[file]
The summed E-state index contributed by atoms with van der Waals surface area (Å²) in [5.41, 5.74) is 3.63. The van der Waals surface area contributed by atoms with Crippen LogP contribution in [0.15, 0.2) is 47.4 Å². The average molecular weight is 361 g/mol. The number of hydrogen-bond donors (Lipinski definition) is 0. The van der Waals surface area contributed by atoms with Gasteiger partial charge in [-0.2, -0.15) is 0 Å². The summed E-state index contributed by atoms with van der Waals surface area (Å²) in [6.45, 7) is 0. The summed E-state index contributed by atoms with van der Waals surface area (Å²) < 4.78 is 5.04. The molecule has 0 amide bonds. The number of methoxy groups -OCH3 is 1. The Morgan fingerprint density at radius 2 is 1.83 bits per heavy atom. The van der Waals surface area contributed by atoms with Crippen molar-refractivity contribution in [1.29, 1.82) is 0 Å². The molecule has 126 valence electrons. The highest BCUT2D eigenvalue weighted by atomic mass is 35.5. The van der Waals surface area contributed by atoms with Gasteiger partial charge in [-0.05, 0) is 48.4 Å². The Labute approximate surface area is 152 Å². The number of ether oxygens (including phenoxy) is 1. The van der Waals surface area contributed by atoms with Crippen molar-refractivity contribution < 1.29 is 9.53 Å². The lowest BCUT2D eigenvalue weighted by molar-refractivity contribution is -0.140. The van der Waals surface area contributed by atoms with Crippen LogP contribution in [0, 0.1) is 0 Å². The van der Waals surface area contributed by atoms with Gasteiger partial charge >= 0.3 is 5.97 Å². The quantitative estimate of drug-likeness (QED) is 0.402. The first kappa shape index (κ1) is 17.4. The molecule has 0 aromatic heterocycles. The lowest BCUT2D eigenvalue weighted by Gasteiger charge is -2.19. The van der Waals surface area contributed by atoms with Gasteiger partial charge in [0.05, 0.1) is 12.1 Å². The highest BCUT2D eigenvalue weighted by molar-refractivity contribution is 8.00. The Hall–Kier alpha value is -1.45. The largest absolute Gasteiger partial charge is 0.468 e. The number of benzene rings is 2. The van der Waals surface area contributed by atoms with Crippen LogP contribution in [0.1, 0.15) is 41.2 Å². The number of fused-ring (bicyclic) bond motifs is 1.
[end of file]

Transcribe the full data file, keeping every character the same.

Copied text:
The summed E-state index contributed by atoms with van der Waals surface area (Å²) in [5.41, 5.74) is 3.63. The van der Waals surface area contributed by atoms with Crippen LogP contribution in [0.15, 0.2) is 47.4 Å². The average molecular weight is 361 g/mol. The number of hydrogen-bond donors (Lipinski definition) is 0. The van der Waals surface area contributed by atoms with Gasteiger partial charge in [-0.2, -0.15) is 0 Å². The summed E-state index contributed by atoms with van der Waals surface area (Å²) in [6.45, 7) is 0. The summed E-state index contributed by atoms with van der Waals surface area (Å²) < 4.78 is 5.04. The molecule has 0 amide bonds. The number of methoxy groups -OCH3 is 1. The Morgan fingerprint density at radius 2 is 1.83 bits per heavy atom. The van der Waals surface area contributed by atoms with Crippen molar-refractivity contribution in [1.29, 1.82) is 0 Å². The molecule has 126 valence electrons. The highest BCUT2D eigenvalue weighted by atomic mass is 35.5. The van der Waals surface area contributed by atoms with Gasteiger partial charge in [-0.05, 0) is 48.4 Å². The Labute approximate surface area is 152 Å². The number of ether oxygens (including phenoxy) is 1. The van der Waals surface area contributed by atoms with Crippen molar-refractivity contribution < 1.29 is 9.53 Å². The lowest BCUT2D eigenvalue weighted by molar-refractivity contribution is -0.140. The van der Waals surface area contributed by atoms with Crippen LogP contribution in [0, 0.1) is 0 Å². The van der Waals surface area contributed by atoms with Gasteiger partial charge >= 0.3 is 5.97 Å². The quantitative estimate of drug-likeness (QED) is 0.402. The first kappa shape index (κ1) is 17.4. The molecule has 0 aromatic heterocycles. The lowest BCUT2D eigenvalue weighted by Gasteiger charge is -2.19. The van der Waals surface area contributed by atoms with Gasteiger partial charge in [0.05, 0.1) is 12.1 Å². The highest BCUT2D eigenvalue weighted by molar-refractivity contribution is 8.00. The Hall–Kier alpha value is -1.45. The largest absolute Gasteiger partial charge is 0.468 e. The number of benzene rings is 2. The van der Waals surface area contributed by atoms with Crippen LogP contribution in [0.1, 0.15) is 41.2 Å². The number of fused-ring (bicyclic) bond motifs is 1.